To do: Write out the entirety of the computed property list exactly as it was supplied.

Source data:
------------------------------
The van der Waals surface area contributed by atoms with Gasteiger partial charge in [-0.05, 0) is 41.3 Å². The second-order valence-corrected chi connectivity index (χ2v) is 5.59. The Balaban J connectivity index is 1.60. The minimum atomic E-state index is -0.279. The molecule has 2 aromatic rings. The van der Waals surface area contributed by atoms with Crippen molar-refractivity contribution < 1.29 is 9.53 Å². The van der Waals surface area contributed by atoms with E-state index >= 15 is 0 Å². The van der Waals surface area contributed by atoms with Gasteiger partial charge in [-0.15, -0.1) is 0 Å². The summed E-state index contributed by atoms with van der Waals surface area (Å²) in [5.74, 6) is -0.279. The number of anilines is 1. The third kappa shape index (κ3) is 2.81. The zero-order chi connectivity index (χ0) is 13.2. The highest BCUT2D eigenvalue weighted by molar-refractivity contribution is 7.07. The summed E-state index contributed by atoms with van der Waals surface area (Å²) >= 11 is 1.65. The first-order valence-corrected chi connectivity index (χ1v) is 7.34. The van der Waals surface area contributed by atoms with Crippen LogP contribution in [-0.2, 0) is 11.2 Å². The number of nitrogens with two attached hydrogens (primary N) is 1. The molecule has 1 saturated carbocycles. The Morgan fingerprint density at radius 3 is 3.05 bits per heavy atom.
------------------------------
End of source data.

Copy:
The van der Waals surface area contributed by atoms with Gasteiger partial charge in [-0.05, 0) is 41.3 Å². The second-order valence-corrected chi connectivity index (χ2v) is 5.59. The Balaban J connectivity index is 1.60. The minimum atomic E-state index is -0.279. The molecule has 2 aromatic rings. The van der Waals surface area contributed by atoms with Crippen molar-refractivity contribution < 1.29 is 9.53 Å². The van der Waals surface area contributed by atoms with E-state index >= 15 is 0 Å². The van der Waals surface area contributed by atoms with Gasteiger partial charge in [-0.15, -0.1) is 0 Å². The summed E-state index contributed by atoms with van der Waals surface area (Å²) in [5.74, 6) is -0.279. The number of anilines is 1. The third kappa shape index (κ3) is 2.81. The zero-order chi connectivity index (χ0) is 13.2. The highest BCUT2D eigenvalue weighted by molar-refractivity contribution is 7.07. The summed E-state index contributed by atoms with van der Waals surface area (Å²) >= 11 is 1.65. The first-order valence-corrected chi connectivity index (χ1v) is 7.34. The van der Waals surface area contributed by atoms with Crippen LogP contribution in [-0.2, 0) is 11.2 Å². The number of nitrogens with two attached hydrogens (primary N) is 1. The molecule has 1 saturated carbocycles. The Morgan fingerprint density at radius 3 is 3.05 bits per heavy atom.